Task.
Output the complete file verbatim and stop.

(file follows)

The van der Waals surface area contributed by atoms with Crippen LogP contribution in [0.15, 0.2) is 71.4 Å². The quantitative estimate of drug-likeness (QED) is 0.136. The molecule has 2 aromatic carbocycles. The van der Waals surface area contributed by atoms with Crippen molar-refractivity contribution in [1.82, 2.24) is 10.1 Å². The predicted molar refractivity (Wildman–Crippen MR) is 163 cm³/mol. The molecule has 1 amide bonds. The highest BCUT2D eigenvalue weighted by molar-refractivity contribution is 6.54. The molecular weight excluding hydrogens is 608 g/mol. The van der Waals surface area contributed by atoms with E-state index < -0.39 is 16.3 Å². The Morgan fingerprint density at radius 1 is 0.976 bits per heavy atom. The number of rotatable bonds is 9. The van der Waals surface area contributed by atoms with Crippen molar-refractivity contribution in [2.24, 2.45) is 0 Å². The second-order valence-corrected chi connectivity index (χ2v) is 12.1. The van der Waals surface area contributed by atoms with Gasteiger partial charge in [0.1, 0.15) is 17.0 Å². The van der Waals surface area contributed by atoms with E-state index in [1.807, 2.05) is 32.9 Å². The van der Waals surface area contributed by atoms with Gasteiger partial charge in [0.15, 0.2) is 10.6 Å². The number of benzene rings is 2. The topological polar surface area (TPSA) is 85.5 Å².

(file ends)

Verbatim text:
The van der Waals surface area contributed by atoms with Crippen LogP contribution in [0.15, 0.2) is 71.4 Å². The quantitative estimate of drug-likeness (QED) is 0.136. The molecule has 2 aromatic carbocycles. The van der Waals surface area contributed by atoms with Crippen molar-refractivity contribution in [1.82, 2.24) is 10.1 Å². The predicted molar refractivity (Wildman–Crippen MR) is 163 cm³/mol. The molecule has 1 amide bonds. The highest BCUT2D eigenvalue weighted by molar-refractivity contribution is 6.54. The molecular weight excluding hydrogens is 608 g/mol. The van der Waals surface area contributed by atoms with E-state index < -0.39 is 16.3 Å². The Morgan fingerprint density at radius 1 is 0.976 bits per heavy atom. The number of rotatable bonds is 9. The van der Waals surface area contributed by atoms with Crippen molar-refractivity contribution in [2.24, 2.45) is 0 Å². The second-order valence-corrected chi connectivity index (χ2v) is 12.1. The van der Waals surface area contributed by atoms with Gasteiger partial charge in [0.1, 0.15) is 17.0 Å². The van der Waals surface area contributed by atoms with E-state index in [1.807, 2.05) is 32.9 Å². The van der Waals surface area contributed by atoms with Gasteiger partial charge in [0.15, 0.2) is 10.6 Å². The number of benzene rings is 2. The topological polar surface area (TPSA) is 85.5 Å².